If the mine was to proceed, the coal stockpile, conveyor belt and rail spur would be a scant 200 metres from the densely populated suburb of Blue Haven. Apart from coal dust, the nine storey coal loader would be clearly visible to residents there and also to residents of a new suburb being developed by the Darkinjung Local Aboriginal Land Council.

Alan Hayes’ community organisation, the Australian Coal Alliance, has also raised concerns about air extraction from the proposed mine and the possible dumping of contaminated water from the mine project into local lakes or the ocean.

During the 2011 NSW election, the then state Liberal leader, Barry O’Farrell came up to the Central Coast, donned a Coal Alliance “Water Not Coal” T-shirt and declared that, if he won government, mining under the water catchment valleys would not be allowed: “No ifs, no buts, a guarantee!” Once elected, however, Kores’ mine proposal was back on the agenda, with Liberal government support.

Labor member for Wyong, and Shadow Minister for the Central Coast, David Harris, has called on the Baird Liberal Party government to buy back Kores’ exploration licence for the Wallarah 2 mine, the same way they have agreed to buy back from BHP the licence for the proposed Caroona mine in the Liverpool plains. That buy-back is costing the NSW government $220 million, but the opponents of the Wallarah 2 mine argue it is equally sensitive.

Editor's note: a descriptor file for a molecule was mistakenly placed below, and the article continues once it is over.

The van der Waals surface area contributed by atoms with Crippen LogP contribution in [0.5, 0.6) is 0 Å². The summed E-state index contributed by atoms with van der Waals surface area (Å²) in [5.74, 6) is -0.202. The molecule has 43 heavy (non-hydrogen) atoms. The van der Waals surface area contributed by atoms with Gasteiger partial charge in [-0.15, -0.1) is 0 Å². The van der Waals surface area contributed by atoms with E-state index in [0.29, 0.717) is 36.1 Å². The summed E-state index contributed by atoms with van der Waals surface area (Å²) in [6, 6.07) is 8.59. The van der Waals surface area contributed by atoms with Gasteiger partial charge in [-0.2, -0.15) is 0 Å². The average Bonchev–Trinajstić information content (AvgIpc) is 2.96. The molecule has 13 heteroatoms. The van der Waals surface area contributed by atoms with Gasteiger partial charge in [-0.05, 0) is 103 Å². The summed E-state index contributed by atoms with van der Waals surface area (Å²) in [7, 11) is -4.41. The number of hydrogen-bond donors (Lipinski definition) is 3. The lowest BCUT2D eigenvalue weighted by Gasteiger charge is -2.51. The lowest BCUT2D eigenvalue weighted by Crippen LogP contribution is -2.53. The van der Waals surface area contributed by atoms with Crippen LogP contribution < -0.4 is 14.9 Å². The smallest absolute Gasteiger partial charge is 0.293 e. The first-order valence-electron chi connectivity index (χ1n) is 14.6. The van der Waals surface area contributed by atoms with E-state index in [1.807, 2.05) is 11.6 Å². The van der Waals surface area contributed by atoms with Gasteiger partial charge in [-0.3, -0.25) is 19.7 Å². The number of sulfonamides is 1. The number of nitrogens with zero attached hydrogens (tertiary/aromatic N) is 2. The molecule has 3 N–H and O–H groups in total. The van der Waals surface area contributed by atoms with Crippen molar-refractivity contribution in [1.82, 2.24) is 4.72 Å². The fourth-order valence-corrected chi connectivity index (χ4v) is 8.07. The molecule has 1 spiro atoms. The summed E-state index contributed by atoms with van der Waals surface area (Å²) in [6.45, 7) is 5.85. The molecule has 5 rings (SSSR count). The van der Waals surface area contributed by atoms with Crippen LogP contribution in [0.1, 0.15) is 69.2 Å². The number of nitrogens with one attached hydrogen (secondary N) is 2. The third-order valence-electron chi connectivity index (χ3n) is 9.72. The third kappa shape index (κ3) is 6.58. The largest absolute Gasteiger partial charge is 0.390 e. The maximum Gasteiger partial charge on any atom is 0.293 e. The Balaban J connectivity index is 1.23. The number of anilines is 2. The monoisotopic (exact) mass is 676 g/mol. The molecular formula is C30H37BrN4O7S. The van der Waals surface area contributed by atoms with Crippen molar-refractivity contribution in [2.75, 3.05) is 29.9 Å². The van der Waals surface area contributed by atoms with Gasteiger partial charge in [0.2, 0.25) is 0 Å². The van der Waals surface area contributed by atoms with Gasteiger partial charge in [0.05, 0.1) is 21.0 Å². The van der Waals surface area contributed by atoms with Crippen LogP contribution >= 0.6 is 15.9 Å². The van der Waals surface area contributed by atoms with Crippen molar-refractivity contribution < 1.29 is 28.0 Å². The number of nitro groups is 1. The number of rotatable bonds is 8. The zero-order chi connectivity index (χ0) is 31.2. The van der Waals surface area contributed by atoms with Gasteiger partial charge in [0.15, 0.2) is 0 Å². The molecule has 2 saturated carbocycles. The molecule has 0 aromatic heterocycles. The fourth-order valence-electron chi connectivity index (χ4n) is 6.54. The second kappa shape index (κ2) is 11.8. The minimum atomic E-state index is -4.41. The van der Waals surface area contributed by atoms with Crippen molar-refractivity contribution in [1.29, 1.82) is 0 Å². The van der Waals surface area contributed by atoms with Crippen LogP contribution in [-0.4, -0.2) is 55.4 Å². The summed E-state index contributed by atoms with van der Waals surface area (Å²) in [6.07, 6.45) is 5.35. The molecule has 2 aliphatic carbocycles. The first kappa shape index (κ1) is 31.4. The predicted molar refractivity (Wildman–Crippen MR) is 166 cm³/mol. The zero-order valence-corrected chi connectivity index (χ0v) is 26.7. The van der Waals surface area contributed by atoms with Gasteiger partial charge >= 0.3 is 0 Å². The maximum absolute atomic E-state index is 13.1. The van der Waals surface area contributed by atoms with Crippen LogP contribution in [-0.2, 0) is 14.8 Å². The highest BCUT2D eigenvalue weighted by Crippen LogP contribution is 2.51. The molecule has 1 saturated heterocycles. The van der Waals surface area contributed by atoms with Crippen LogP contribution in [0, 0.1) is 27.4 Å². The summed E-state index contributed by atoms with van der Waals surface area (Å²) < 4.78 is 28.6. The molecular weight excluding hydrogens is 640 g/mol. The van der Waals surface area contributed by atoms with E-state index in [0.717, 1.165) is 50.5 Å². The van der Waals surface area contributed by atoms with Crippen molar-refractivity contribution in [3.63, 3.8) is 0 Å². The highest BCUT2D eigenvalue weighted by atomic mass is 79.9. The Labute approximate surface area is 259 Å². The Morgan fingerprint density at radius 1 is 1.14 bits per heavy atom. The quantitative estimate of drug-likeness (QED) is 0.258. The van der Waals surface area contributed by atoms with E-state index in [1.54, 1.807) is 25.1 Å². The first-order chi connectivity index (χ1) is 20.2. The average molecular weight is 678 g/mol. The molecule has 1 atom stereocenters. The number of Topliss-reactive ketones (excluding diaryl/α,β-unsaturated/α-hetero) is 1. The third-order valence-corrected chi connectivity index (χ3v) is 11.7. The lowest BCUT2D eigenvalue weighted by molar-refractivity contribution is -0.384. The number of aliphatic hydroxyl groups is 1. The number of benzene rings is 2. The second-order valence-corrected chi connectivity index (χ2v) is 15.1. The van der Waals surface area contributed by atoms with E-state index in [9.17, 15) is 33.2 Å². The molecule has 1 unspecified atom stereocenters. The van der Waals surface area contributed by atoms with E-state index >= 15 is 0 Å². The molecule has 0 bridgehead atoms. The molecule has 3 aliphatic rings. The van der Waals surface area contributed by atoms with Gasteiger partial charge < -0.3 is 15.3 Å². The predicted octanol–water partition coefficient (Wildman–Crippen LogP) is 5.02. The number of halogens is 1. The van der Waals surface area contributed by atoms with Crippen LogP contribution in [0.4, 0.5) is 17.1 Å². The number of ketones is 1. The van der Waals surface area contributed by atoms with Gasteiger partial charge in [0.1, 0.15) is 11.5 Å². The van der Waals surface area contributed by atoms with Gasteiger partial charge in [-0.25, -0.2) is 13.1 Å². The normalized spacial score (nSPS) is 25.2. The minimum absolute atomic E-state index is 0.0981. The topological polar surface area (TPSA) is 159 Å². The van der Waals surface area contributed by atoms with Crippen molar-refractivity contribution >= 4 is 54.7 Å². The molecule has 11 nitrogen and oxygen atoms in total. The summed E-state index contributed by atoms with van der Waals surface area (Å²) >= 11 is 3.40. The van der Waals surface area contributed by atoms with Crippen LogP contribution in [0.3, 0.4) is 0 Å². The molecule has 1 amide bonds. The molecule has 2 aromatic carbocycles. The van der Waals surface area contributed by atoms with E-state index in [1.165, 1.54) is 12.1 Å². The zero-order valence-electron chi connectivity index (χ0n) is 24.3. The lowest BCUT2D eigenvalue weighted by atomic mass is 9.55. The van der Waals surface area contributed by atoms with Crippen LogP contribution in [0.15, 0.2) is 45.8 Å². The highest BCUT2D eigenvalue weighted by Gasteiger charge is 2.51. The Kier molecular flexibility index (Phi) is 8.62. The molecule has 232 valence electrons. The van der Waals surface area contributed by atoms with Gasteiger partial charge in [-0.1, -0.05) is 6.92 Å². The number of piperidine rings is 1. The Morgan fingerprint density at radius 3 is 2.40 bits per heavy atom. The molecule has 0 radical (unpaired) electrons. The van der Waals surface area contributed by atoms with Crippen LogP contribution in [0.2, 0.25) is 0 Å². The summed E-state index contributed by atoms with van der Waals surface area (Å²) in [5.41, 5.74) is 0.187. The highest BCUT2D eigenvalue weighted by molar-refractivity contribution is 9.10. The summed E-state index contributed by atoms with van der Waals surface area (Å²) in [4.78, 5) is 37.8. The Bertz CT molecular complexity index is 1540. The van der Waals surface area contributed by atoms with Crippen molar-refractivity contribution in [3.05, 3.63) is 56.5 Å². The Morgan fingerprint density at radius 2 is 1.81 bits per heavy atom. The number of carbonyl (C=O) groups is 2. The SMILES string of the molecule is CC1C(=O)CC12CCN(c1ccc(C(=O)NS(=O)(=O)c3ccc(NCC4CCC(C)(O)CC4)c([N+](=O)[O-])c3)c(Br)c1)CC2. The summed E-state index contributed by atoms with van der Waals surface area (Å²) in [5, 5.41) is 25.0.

However, the Baird government has made it a requirement now that when the Planning Assessment Commission examines a development proposal it has to “prioritise economic outcomes”. In other words, if it is good for business, that takes priority over other issues like public health or the environment.

Kate da Costa, from the Central Coast Greens, pointed out in an interview with the Wyong Regional Chronicle that Kores’ own EIS (environmental impact statement) actually conceded that a coal mine in a populated area like that proposed for Wallarah 2 “could increase mortality by one in 100,000 people per year”.

There are presently some 320,000 people living on the Central Coast of NSW (the author of this article is one of them). If the mining company’s figures are correct – and one would expect them to be understated if anything – then if the mine goes ahead we can expect three additional deaths every year. Over the anticipated life of the mine, that means 90 people who will die because of the mine.

Alan Hayes pointed out to the Chronicle: “The NSW government wants the whole northern area of the Central Coast zoned for housing”, a plan that will boost the population of the region enormously. But, as Hayes adds, “if you had a young family, would you go to coal mine central to raise your children?”

Not if you wanted them to grow up healthy you wouldn’t.